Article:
My cat Maddie, a 9 year old rescue, has been through plenty of big life events—from her unknown first year or so of life before being put in a shelter, being adopted by my dad, moving from the apartment to a house and transitioning to being an outdoor kitty, subsequently being injured twice by other cats—and arguably has spent a couple of her 9 lives along the way. Maddie, however, has never been through anything like what happened on July 21st.
I was woken up early that morning by my dad’s wife, who said “Something’s wrong—there’s blood everywhere.” I immediately thought something might have happened to my dog, Fisher, but the dogs were okay—it was the cat who was missing. I walked out of my room to see a thin trail of blood all around the upstairs, and red pawprints leading down the wooden stairs. Hearts pounding, we all searched the house, following the trail throughout the house, wondering what would be at the end. I went outside to search, knowing that Maddie sometimes spends the morning wandering the yard. Sure enough, I found her curled underneath a wooden shelf in the back yard. I bent down to see what was wrong, and my breath caught in my throat—her back right leg and paw were mangled, bent at a slightly strange angle, and her fur was matted with dried blood.
We gathered around her, unsure of what to do, as the vet didn’t open for another few hours. As we wondered what happened, she got up and limped toward the door. Normally a quiet cat, Maddie was yowling and hissing with pain as she dragged her useless leg behind her.
She couldn’t be operated on right away, for residual effects from shock were still causing her blood pressure to be too low for anesthesia. The hospital kept her overnight, calling us the next day to tell us she would go into surgery that afternoon. It went without issue, and the vet told us that when Maddie woke up from surgery, she was already trying to walk! How’s that for determination?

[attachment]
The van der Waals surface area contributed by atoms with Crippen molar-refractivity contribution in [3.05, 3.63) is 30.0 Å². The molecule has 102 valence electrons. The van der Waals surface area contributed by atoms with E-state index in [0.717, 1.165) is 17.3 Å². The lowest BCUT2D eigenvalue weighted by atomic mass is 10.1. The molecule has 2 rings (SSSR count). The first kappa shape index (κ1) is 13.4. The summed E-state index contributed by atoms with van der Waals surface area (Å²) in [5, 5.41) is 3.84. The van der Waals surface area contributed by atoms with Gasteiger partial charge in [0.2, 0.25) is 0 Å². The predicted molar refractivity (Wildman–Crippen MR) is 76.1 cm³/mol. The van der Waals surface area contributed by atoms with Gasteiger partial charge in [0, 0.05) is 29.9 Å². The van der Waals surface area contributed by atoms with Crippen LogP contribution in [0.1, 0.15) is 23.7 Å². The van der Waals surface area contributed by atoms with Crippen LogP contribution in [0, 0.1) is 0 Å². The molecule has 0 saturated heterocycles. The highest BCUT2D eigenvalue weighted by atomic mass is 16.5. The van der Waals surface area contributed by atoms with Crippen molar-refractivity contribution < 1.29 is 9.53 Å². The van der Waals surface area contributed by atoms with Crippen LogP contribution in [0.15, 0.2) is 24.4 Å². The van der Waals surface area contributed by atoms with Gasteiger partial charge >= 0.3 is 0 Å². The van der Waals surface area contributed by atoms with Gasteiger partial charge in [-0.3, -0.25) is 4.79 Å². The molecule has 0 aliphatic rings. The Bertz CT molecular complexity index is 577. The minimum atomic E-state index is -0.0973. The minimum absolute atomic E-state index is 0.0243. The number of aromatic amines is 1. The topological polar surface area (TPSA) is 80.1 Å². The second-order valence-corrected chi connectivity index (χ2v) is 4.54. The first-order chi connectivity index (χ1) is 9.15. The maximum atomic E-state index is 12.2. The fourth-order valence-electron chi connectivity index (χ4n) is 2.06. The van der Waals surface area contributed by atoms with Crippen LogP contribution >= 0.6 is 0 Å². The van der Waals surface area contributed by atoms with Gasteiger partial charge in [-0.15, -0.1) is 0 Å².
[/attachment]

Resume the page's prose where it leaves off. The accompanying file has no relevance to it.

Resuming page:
She was kept for another day to administer IV fluids, pain medication, and veterinary supervision, but on the 23rd she came home. Her fur had been shaved off the whole right rear area of her body, and her tail was shaved too. With the stapled-shut amputation site, the bare patches of her body, and the thinness of her furless tail, she looked like an entirely different creature. But, she was still our sweet Maddie, and we drove her home with hope that she would recover quickly.
The first thing she did when she got back was go straight to the door! When we didn’t open it, she made a (wobbly, slow) beeline to the cat door. She already wanted to go outside! Our new “triPAWd”, drugged on pain medicine and unsure how to walk yet, was ready to get back to her normal routine. She didn’t seem to care that she only had 3 legs!
As her pain killers wore off over the next few days, she became stronger and became more active. The most important thing in those first days was trying to get her to eat—she hadn’t eaten since her attack, and she needed energy to digest. We tried tuna, sardines, all types of wet cat food, dry food, treats—she didn’t want any of it, and for a cat who usually is begging for food ten minutes after dinner, it was unusual. She was given pills to increase her appetite, and finally, after a long couple of days, she suddenly became ravenous. It was like she suddenly realized how hungry she was, and tore into her food. Her appetite was back!
She was walking further every day, and began clawing her way onto the couch. With each day, she made so much progress. The only hint of her recent trauma was the shaved fur around her surgery site and the E-collar she had to wear on her head. When she was around us, we gave her a break from her ‘satellite dish’, and she settled in comfortably at our sides. She was warm and she was safe, and I know she was aware of how much we all cared about her.
Maddie’s constant determination to overcome each strange new obstacle put in her way was surprising and an inspiration to all of us in her family. We have always known her to be a cat with a rich sense of independence and a healthy dedication to herself, but we were uncertain at how she would handle such a dramatic change. With untold resiliency she has taken to her three-legged life in style, and hopefully through sharing her story, Maddie can be an inspiration to cats and their people who face this same journey.